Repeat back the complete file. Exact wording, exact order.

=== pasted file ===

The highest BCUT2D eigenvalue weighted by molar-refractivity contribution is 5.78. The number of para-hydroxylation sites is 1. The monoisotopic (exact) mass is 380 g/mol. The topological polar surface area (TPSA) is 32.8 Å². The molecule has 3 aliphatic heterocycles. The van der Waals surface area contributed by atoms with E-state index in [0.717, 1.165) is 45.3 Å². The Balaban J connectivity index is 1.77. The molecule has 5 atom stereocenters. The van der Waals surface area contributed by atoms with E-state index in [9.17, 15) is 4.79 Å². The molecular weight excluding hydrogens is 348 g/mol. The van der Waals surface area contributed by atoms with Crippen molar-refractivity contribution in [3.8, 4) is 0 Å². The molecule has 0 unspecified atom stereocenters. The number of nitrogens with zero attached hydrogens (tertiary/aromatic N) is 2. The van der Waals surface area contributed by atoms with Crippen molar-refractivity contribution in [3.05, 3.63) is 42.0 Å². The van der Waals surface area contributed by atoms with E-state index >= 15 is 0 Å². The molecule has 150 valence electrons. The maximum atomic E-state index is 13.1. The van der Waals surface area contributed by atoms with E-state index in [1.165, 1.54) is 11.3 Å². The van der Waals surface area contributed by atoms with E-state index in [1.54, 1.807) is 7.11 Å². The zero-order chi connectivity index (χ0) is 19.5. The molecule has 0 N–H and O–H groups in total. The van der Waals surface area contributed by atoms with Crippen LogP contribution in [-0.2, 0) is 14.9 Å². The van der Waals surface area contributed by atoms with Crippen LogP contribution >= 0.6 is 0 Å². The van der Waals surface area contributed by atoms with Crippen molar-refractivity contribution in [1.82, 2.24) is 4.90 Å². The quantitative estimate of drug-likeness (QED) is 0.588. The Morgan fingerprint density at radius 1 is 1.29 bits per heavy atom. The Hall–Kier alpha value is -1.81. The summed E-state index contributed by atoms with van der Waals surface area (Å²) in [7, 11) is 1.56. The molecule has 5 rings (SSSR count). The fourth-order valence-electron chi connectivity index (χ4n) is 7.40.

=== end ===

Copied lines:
The highest BCUT2D eigenvalue weighted by molar-refractivity contribution is 5.78. The number of para-hydroxylation sites is 1. The monoisotopic (exact) mass is 380 g/mol. The topological polar surface area (TPSA) is 32.8 Å². The molecule has 3 aliphatic heterocycles. The van der Waals surface area contributed by atoms with E-state index in [0.717, 1.165) is 45.3 Å². The Balaban J connectivity index is 1.77. The molecule has 5 atom stereocenters. The van der Waals surface area contributed by atoms with E-state index in [9.17, 15) is 4.79 Å². The molecular weight excluding hydrogens is 348 g/mol. The van der Waals surface area contributed by atoms with Crippen molar-refractivity contribution in [3.8, 4) is 0 Å². The molecule has 0 unspecified atom stereocenters. The number of nitrogens with zero attached hydrogens (tertiary/aromatic N) is 2. The van der Waals surface area contributed by atoms with Crippen molar-refractivity contribution in [3.05, 3.63) is 42.0 Å². The van der Waals surface area contributed by atoms with E-state index >= 15 is 0 Å². The molecule has 150 valence electrons. The maximum atomic E-state index is 13.1. The van der Waals surface area contributed by atoms with E-state index in [1.165, 1.54) is 11.3 Å². The van der Waals surface area contributed by atoms with E-state index in [1.54, 1.807) is 7.11 Å². The zero-order chi connectivity index (χ0) is 19.5. The molecule has 0 N–H and O–H groups in total. The van der Waals surface area contributed by atoms with Crippen LogP contribution in [-0.2, 0) is 14.9 Å². The van der Waals surface area contributed by atoms with Crippen LogP contribution >= 0.6 is 0 Å². The van der Waals surface area contributed by atoms with Crippen molar-refractivity contribution in [1.82, 2.24) is 4.90 Å². The quantitative estimate of drug-likeness (QED) is 0.588. The Morgan fingerprint density at radius 1 is 1.29 bits per heavy atom. The Hall–Kier alpha value is -1.81. The summed E-state index contributed by atoms with van der Waals surface area (Å²) in [7, 11) is 1.56. The molecule has 5 rings (SSSR count). The fourth-order valence-electron chi connectivity index (χ4n) is 7.40.